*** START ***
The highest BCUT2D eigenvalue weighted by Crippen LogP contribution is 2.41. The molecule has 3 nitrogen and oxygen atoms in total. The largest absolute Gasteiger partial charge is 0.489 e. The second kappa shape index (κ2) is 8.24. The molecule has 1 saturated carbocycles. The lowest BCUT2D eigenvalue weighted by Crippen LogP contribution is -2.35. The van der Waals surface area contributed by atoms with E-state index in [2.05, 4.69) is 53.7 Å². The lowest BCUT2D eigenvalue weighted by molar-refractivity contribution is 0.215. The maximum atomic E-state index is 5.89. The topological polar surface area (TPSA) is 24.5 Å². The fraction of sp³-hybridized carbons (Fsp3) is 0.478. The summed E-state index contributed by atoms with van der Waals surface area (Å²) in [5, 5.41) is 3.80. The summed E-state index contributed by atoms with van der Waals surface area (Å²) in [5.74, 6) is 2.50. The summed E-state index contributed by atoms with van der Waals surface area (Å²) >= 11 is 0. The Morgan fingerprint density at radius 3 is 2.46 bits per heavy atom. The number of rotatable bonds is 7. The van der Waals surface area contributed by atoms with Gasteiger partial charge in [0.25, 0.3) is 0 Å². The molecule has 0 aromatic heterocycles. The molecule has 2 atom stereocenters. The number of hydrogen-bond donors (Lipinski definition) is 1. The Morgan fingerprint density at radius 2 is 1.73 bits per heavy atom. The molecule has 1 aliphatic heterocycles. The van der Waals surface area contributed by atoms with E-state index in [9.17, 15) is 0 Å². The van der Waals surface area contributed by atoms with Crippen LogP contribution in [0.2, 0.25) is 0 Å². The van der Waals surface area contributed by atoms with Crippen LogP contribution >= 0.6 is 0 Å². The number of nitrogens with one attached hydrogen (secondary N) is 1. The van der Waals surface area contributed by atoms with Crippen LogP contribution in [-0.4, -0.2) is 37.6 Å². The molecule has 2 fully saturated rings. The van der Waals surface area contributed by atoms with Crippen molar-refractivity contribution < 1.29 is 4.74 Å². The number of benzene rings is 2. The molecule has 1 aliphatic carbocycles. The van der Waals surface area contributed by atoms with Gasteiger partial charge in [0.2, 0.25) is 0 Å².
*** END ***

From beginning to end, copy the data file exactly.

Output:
The highest BCUT2D eigenvalue weighted by Crippen LogP contribution is 2.41. The molecule has 3 nitrogen and oxygen atoms in total. The largest absolute Gasteiger partial charge is 0.489 e. The second kappa shape index (κ2) is 8.24. The molecule has 1 saturated carbocycles. The lowest BCUT2D eigenvalue weighted by Crippen LogP contribution is -2.35. The van der Waals surface area contributed by atoms with E-state index in [2.05, 4.69) is 53.7 Å². The lowest BCUT2D eigenvalue weighted by molar-refractivity contribution is 0.215. The maximum atomic E-state index is 5.89. The topological polar surface area (TPSA) is 24.5 Å². The fraction of sp³-hybridized carbons (Fsp3) is 0.478. The summed E-state index contributed by atoms with van der Waals surface area (Å²) in [5, 5.41) is 3.80. The summed E-state index contributed by atoms with van der Waals surface area (Å²) in [5.74, 6) is 2.50. The summed E-state index contributed by atoms with van der Waals surface area (Å²) >= 11 is 0. The Morgan fingerprint density at radius 3 is 2.46 bits per heavy atom. The number of rotatable bonds is 7. The van der Waals surface area contributed by atoms with Gasteiger partial charge in [0.25, 0.3) is 0 Å². The molecule has 0 aromatic heterocycles. The molecule has 2 atom stereocenters. The number of hydrogen-bond donors (Lipinski definition) is 1. The Morgan fingerprint density at radius 2 is 1.73 bits per heavy atom. The molecule has 1 aliphatic heterocycles. The van der Waals surface area contributed by atoms with E-state index in [9.17, 15) is 0 Å². The van der Waals surface area contributed by atoms with Crippen LogP contribution in [0.2, 0.25) is 0 Å². The van der Waals surface area contributed by atoms with Crippen LogP contribution >= 0.6 is 0 Å². The number of nitrogens with one attached hydrogen (secondary N) is 1. The van der Waals surface area contributed by atoms with Crippen LogP contribution in [-0.4, -0.2) is 37.6 Å². The molecule has 2 fully saturated rings. The van der Waals surface area contributed by atoms with Crippen molar-refractivity contribution < 1.29 is 4.74 Å². The number of benzene rings is 2. The molecule has 1 aliphatic carbocycles. The van der Waals surface area contributed by atoms with Gasteiger partial charge in [0.2, 0.25) is 0 Å².